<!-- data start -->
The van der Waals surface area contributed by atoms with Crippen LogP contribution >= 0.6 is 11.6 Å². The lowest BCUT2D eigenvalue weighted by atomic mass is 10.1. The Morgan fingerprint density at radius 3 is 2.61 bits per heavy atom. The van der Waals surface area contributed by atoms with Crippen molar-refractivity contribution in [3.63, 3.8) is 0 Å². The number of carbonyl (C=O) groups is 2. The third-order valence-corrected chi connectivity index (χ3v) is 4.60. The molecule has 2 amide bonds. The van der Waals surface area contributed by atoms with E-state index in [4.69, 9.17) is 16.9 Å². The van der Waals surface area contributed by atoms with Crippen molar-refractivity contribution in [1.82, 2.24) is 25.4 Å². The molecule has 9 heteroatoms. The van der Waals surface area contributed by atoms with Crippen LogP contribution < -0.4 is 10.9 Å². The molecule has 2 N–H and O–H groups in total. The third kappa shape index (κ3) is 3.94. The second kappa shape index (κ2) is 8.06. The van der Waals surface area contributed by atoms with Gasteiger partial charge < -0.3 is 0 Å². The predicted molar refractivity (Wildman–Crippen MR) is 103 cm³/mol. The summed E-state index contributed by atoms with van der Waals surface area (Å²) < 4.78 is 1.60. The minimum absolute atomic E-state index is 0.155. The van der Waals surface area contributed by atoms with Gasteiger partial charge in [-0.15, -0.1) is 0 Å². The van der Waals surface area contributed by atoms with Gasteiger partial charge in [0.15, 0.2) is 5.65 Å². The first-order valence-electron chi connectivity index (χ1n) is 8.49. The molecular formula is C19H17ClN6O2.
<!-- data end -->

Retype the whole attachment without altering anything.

The van der Waals surface area contributed by atoms with Crippen LogP contribution >= 0.6 is 11.6 Å². The lowest BCUT2D eigenvalue weighted by atomic mass is 10.1. The Morgan fingerprint density at radius 3 is 2.61 bits per heavy atom. The van der Waals surface area contributed by atoms with Crippen molar-refractivity contribution in [3.63, 3.8) is 0 Å². The number of carbonyl (C=O) groups is 2. The third-order valence-corrected chi connectivity index (χ3v) is 4.60. The molecule has 2 amide bonds. The van der Waals surface area contributed by atoms with E-state index in [4.69, 9.17) is 16.9 Å². The van der Waals surface area contributed by atoms with Crippen molar-refractivity contribution in [1.82, 2.24) is 25.4 Å². The molecule has 9 heteroatoms. The van der Waals surface area contributed by atoms with Crippen LogP contribution < -0.4 is 10.9 Å². The molecule has 2 N–H and O–H groups in total. The third kappa shape index (κ3) is 3.94. The second kappa shape index (κ2) is 8.06. The van der Waals surface area contributed by atoms with Gasteiger partial charge < -0.3 is 0 Å². The predicted molar refractivity (Wildman–Crippen MR) is 103 cm³/mol. The summed E-state index contributed by atoms with van der Waals surface area (Å²) < 4.78 is 1.60. The minimum absolute atomic E-state index is 0.155. The van der Waals surface area contributed by atoms with Gasteiger partial charge in [-0.15, -0.1) is 0 Å². The van der Waals surface area contributed by atoms with Gasteiger partial charge in [0.15, 0.2) is 5.65 Å². The first-order valence-electron chi connectivity index (χ1n) is 8.49. The molecular formula is C19H17ClN6O2.